For three years Congress has struggled to put together a new national energy policy, only to fail repeatedly because of disagreements that have little to do with what worries Americans today - record high gasoline prices and the government's inability to counter the OPEC (search) oil cartel.

The White House renewed its call Wednesday for Congress to act amid growing concern that high energy costs and the specter of an invincible OPEC could hurt President Bush's re-election bid.

When asked how the president intended to deal with the rising gasoline prices and OPEC's tightening of the oil spigot, White House spokesman Scott McClellan repeated a single theme: Get Congress to pass energy legislation.

"We need a comprehensive national energy policy (search) so that we don't keep going from one crisis to the next," McClellan said in response to the decision by the Organization of Petroleum Exporting Countries to cut oil production by 4 percent, despite administration efforts to persuade OPEC not to do so.

If Congress had acted "we wouldn't be in this mess," McClellan said.

In 2000, candidate Bush had pledged a get-tough response to force OPEC to retreat when it cut production, which puts upward pressure on oil prices.

On Wednesday, McClellan said the administration would "stay in close contact with major producers from around the world to discuss these issues and make sure our views are known." He said that oil prices should be set by the market.

McClellan blamed Democrats for blocking energy legislation and suggested that if Republicans had gotten their way, a new national energy policy would be in place today to keep gasoline prices down and the OPEC oil cartel in check.

The White House and the Bush re-election campaign also went after Democratic Sen. John Kerry, contending that the party's presumptive nominee for president would raise gas taxes.

Democrats said the energy bills that came close to being enacted into law in both 2002 and again last year contained little that would reduce America's dependence on OPEC oil and virtually nothing that would assure an end to the volatility of gasoline prices.

And they said Republicans had been as much to blame for the stalemate on energy as anyone else. Republican senators who objected to the high cost of a largely GOP-crafted energy bill helped kill the legislation in the Senate late last year.

Even if the bill had passed, would it have helped?

"I don't think there's anything in the pending energy bill that would have effect on gas prices in the short term at all, or affect them substantially in the long-term either," Sen. Jeff Bingaman of New Mexico, the ranking Democrat on the Senate Energy Committee, said in an interview Wednesday.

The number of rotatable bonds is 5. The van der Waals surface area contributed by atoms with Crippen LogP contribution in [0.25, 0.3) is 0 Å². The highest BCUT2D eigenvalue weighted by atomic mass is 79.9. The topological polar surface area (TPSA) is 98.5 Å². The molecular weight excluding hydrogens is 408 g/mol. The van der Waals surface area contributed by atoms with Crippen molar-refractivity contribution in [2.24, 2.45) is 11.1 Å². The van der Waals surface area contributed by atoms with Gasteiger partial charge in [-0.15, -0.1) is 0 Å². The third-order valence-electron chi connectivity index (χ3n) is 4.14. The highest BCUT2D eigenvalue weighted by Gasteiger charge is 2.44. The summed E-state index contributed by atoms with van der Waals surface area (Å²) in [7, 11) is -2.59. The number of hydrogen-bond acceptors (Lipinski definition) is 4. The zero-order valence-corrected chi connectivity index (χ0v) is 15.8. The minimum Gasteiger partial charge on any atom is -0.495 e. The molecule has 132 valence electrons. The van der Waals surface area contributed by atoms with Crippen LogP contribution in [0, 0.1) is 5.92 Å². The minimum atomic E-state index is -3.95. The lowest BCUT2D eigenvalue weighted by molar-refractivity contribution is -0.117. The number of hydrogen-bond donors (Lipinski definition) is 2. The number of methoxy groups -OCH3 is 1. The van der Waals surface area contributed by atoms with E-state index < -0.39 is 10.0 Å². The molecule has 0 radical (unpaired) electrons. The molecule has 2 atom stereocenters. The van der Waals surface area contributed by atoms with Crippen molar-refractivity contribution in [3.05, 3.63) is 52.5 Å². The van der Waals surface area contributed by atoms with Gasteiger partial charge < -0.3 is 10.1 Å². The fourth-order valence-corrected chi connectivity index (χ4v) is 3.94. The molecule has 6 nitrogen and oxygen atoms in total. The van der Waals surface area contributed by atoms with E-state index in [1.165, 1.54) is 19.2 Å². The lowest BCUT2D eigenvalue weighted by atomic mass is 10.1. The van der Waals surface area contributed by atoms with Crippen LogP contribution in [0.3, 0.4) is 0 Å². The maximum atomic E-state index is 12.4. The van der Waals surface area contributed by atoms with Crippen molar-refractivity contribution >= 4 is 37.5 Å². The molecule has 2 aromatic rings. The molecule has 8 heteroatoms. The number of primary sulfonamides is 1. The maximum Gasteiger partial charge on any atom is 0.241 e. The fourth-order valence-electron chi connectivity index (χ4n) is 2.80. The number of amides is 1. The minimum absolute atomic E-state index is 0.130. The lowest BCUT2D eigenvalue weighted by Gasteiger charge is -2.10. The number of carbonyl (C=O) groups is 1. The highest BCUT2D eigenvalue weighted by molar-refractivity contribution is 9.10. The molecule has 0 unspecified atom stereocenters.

He said the same was true in legislation passed by the Senate in 2002 when Democrats were in control.

The bill that's now before Congress and crafted essentially by the GOP majority does nothing to increase refining capacity, ease problems with so-called boutique fuels or reduce oil imports, Bingaman said.

Supporters of the bill say it would lead to a diversity of energy sources, boosting production of coal, natural gas and renewables. But cars and trucks depend on oil, and the bill does nothing to increase automobile fuel economy or to get more domestic oil.

Proposals to increase fuel economy were defeated repeatedly and a Bush administration proposal to tap oil in Alaska's Arctic National Wildlife Refuge (search) also quickly became a non-issue because of strong opposition from Democrats and moderate Republicans in the Senate. While ANWR represents the biggest untapped U.S. oil resource, a recent Energy Department study acknowledged its production would only modestly slow the growth of imports.

Another report by the DOE's Energy Information Administration (search) recently concluded that the energy bill Congress came close to passing last year would result in no significant increase in domestic oil production and reduce oil imports - currently 9.8 million barrels a day - by a scant 100,000 barrels a day by 2010. After that imports would increase.

And, according to the EIA analysis, it would add to the overall cost of gasoline by 3 cents a gallon - and increases of as much as 8 cents a gallon in some parts of the country - by 2015 because of the wider use of the corn-based additive ethanol (search) and a phaseout of another additive, MTBE (search).

The ethanol industry disputes the figures and has insisted that wider use of its additive would not cause higher gasoline prices.

While the White House is blaming Democrats for blocking energy legislation, such legislation might have passed last year had it not been for two issues involving Republicans.

There was strong opposition from a group of GOP senators who objected to the measure's $31 billion price tag over 10 years, a cost that ballooned as programs were added to attract support.

And Senate Democrats objected to a giving the makers of the MTBE gasoline additive protection against product liability lawsuits. Democratic leaders said they could deliver the votes for the bill if the MTBE provision were scrapped. But House Republicans - especially Majority Leader Tom DeLay and Rep. Joe Barton, both of Texas - refused to budge on the issue.

Sen. Pete Domenici, R-N.M., the bill's Senate floor leader, has scaled back its cost and removed the MTBE provision, hoping to get the bill through the Senate this year. But Barton, now chairman of the House Energy and Commerce Committee, says any bill that passes the House must include the MTBE waiver.